1911 Encyclopædia Britannica/Adams, Samuel
ADAMS, SAMUEL (1722–1803), American statesman, was born at Boston, Massachusetts, on the 27th of September 1722. He was a second cousin to the elder John Adams. His father, whose Christian name was also Samuel, was a wealthy and prominent citizen of Boston, who took an active part in the politics of the town, and was a member of the Caucus (or Caulker's) Club, with which the political term “caucus” is said to have originated; his mother was Mary Fifield. Young Adams graduated from Harvard College in 1740, and three years later, on attaining the degree of A.M., chose for his thesis, “Whether it be Lawful to resist the Supreme Magistrate, if the Commonwealth cannot otherwise be preserved.” Which side he took, and how the argument proceeded, is not known, but the subject was one which well forecasted his career. He began the study of law in response to his father's advice; he discontinued it in response to his mother's disapproval. He repeatedly failed in business, notably as manager of a malt-house, largely because of his incessant attention to politics; but in the Boston town-meeting he became a conspicuous example of the efficiency of that institution for training in statecraft. He has, indeed, been called the “Man of the Town Meeting.” About 1748 he began to take an important part in the affairs of the town, and became a leader in the debates of a political club which he was largely instrumental in organizing, and to whose weekly publication, the Public Advertiser, he contributed numerous articles. From 1756 to 1764 he was one of the town's tax-collectors, but in this office he was unsuccessful, his easy business methods resulting in heavy arrears.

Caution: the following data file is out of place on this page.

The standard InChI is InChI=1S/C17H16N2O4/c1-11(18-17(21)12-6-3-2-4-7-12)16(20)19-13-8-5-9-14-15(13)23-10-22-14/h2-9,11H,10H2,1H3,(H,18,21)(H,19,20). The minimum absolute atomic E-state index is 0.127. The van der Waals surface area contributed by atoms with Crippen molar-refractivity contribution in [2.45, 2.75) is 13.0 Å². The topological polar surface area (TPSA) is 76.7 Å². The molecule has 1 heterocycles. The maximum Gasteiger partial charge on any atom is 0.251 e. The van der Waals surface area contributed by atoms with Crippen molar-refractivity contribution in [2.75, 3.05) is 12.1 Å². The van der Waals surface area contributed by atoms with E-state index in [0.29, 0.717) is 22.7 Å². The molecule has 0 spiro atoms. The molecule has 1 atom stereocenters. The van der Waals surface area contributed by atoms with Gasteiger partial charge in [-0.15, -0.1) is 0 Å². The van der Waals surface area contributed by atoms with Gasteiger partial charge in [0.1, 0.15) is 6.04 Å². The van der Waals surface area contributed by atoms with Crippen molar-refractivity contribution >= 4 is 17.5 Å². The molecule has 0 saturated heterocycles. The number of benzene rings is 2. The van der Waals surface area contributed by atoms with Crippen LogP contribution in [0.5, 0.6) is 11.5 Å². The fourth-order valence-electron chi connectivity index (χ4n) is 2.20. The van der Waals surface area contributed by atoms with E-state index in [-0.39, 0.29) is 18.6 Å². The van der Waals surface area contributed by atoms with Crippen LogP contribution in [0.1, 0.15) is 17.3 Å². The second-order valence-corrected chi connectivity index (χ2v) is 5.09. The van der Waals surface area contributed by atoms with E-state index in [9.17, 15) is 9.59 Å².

Samuel Adams first came into wider prominence at the beginning of the Stamp Act episode, in 1764, when as author of Boston's instructions to its representatives in the general court of Massachusetts he urged strenuous opposition to taxation by act of parliament. The next year he was for the first time elected to the lower house of the general court, in which he served until 1774, after 1766 as clerk. As James Otis's vigour and influence declined, Adams took a more and more prominent place in the revolutionary councils; and, contrary to the opinion of Otis and Benjamin Franklin, he declared that colonial representation in parliament was out of the question and advised against any form of compromise. Many of the Massachusetts revolutionary documents, including the famous “Massachusetts Resolves” and the circular letter to the legislatures of the other colonies, are from his pen; but owing to the fact that he usually acted as clerk to the House of Representatives and to the several committees of which he was a member, documents were written by him which expressed the ideas of the committee as a whole. There can be no question, however, that Samuel Adams was one of the first, if not the first, of American political leaders to deny the legislative power of parliament and to desire and advocate separation from the mother country.